There is major deviation between the book and the film when it comes to the Grand High Witch. Dahl describes her as “tiny, probably no more than four and a half feet tall” and “very pretty,” wearing a long black dress and gloves that reach her elbows. On the podium, and to the horror of the boy watching from his hiding place, she peels off what ends up being a mask to reveal a ghastly, wizened, shriveled face beneath it. She commands the room of witches with a thick guttural accent, and when one speaks out of turn, she incinerates her with laser eye beams.

By contrast, the Grand High Witch in the movie (Anne Hathaway) towers magnificently in her very pointy Prada shoes, and her long purple dress comes alive when she nudges the snake that decorates it. This fits with the “illuminati elite/lizard people” vibe of her movie makeover, which includes a forked tongue nestled in a mouth full of crocodile teeth. While she does zap an insubordinate associate, she also flings the podium across the room, can apparently fly, stretches her arms like the rubber mom in The Incredibles, and, for reasons that only become clear at the end of the movie, is the only witch to have a toe on each foot. This Grand High Witch also has an accent, but it’s more like she’s pronouncing every word like it’s straight from an Ikea catalog.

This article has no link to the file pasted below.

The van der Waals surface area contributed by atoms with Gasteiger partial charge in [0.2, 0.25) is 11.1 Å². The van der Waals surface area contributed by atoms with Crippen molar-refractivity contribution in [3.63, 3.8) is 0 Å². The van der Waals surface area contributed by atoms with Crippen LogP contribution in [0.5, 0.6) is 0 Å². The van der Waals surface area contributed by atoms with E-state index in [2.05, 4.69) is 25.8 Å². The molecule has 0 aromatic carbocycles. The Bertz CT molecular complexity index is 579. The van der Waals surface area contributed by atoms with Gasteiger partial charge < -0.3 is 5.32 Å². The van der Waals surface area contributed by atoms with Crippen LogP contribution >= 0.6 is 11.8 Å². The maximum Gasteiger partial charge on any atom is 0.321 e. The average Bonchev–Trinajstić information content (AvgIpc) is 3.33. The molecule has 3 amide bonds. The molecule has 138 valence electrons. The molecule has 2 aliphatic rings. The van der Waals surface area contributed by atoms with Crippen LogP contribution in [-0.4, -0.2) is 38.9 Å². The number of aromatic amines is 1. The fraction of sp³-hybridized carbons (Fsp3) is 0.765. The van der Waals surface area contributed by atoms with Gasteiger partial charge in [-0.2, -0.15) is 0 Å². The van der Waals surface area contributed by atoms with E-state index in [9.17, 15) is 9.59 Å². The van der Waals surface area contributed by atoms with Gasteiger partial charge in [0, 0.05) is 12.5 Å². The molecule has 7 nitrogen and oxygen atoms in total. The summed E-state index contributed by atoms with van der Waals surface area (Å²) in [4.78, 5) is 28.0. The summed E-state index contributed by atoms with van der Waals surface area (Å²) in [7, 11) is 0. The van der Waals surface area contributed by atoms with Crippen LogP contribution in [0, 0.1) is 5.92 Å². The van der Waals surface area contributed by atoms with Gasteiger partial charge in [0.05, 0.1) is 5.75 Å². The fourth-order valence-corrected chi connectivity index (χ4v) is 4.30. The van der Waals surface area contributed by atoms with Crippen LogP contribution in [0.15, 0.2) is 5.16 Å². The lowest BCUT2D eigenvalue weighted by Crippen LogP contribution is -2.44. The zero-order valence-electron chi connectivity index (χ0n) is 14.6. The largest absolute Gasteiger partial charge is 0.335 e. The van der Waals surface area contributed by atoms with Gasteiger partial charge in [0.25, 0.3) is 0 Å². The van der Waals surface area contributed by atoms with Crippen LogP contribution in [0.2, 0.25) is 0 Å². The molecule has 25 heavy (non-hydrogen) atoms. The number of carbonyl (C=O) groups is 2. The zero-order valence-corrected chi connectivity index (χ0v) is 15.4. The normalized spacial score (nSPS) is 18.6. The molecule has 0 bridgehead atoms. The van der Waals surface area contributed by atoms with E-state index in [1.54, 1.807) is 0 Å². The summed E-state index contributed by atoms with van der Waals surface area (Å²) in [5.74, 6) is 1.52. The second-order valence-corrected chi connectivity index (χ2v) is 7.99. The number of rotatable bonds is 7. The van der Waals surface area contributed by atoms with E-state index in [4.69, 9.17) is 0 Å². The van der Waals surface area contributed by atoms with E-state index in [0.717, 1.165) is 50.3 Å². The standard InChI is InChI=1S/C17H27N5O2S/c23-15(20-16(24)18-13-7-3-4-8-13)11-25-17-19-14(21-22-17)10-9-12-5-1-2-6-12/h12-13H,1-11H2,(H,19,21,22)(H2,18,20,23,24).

Formula 86 Delayed-Action Mouse-Maker

In both book and movie, the boy watches Bruno turn into a mouse after the Grand High Witch uses her Delayed Mouse-Maker Formula on him and is then discovered and turned into a mouse as well. The boy then scampers back to his grandmother, and they hatch a plot to turn the witches into mice themselves.

The only real difference here is that we learn the formula’s recipe in the book, which involves some very Roald Dahl–y ingredients: mice tails, the wrong end of a telescope, an alarm clock, a gruntle’s egg, the claw of a crabcruncher, the beak of a blabbersnitch, the snout of a grobblesquirt, and the tongue of a catspringer. Cruel as she may be, the Grand High Witch in the book believes in convenience and offers the ready-made formula to witches over 70, known as “ancient ones,” who lack the agility to acquire the ingredients required. The movie version forgoes any kind of recipe and settles on a mysterious premade purple liquid.

The Plan

In the movie, Grandma does attempt to change Charlie and his companions back to their human form by reversing the formula they stole, without any luck. In the book, the idea isn’t even mentioned, as the boy seems to quite enjoy being a mouse.